We are beginning to witness a large shift in how business is done globally, and how employers must pay more attention and allocate more resources to talent acquisition and retention than ever before. “Hand raisers," as we like to call the employees who self-initiate their relocations, have become increasingly prevalent in the last few years when looking at the population of relocating employees.
Self-initiated relocations are encouraged in some corporations for career development, while other companies do not to offer as much support for these types of moves—especially if they’re not directly related to a business need. However, due to the up-and-coming phenomenon called the "gig economy," where temporary or project-based jobs are the norm, companies must react and may even need to restructure their relocation assistance in order to remain competitive in the workforce.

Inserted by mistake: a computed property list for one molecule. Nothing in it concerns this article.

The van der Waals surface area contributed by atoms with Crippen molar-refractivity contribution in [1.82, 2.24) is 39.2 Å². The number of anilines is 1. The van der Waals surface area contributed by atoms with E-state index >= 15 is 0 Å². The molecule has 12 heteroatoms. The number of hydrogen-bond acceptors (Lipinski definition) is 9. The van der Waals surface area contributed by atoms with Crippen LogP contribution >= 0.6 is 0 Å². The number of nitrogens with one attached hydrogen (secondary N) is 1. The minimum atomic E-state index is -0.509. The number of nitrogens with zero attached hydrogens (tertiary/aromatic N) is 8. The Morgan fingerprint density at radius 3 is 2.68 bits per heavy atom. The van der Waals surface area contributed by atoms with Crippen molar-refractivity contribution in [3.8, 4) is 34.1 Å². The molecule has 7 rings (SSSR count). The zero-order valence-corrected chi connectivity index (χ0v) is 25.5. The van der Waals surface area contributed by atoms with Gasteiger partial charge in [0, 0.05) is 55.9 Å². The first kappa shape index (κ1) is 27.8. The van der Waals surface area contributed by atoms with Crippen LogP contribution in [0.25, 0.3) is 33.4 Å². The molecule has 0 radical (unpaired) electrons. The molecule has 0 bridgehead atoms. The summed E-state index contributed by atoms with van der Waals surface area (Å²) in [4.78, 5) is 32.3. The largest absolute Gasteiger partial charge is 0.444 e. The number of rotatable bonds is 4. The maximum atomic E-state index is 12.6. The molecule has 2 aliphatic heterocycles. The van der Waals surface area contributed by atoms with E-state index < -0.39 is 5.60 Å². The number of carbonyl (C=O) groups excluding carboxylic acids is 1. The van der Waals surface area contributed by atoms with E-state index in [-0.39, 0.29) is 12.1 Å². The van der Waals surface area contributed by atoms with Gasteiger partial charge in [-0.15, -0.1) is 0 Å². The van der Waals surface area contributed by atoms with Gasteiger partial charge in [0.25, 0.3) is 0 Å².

It's becoming evident that assistance for relocating employees is not as simple as it once was. Mobility programs are becoming increasingly more experience-centric with improved flexibility at the employee level. Large corporations have been integrating cafeteria-style packages to their programs, and we are starting to see a shift away from simple tiered policies.
Furthermore, when we look at the current state of the global economic, political and social climate, it’s apparent that employers must be flexible to the diverse needs of their employees. It’s difficult to say what the coming years will bring in terms of global changes, but there’s no denying that self-initiated moves among current employees will likely be on the rise in the foreseeable future.
Download your own copy of "Understanding Employee-Initiated Mobility."
“We expect the employees to have to have some skin in the game [personal investment in an undertaking] for these types of assignments, to encourage employees to have a commitment to the relocation. This is where the à la carte options come in. We need the employee to offer some element of responsibility for the move. There could be some option for the employee to contribute to housing in some way instead of Cisco covering all costs, for example..."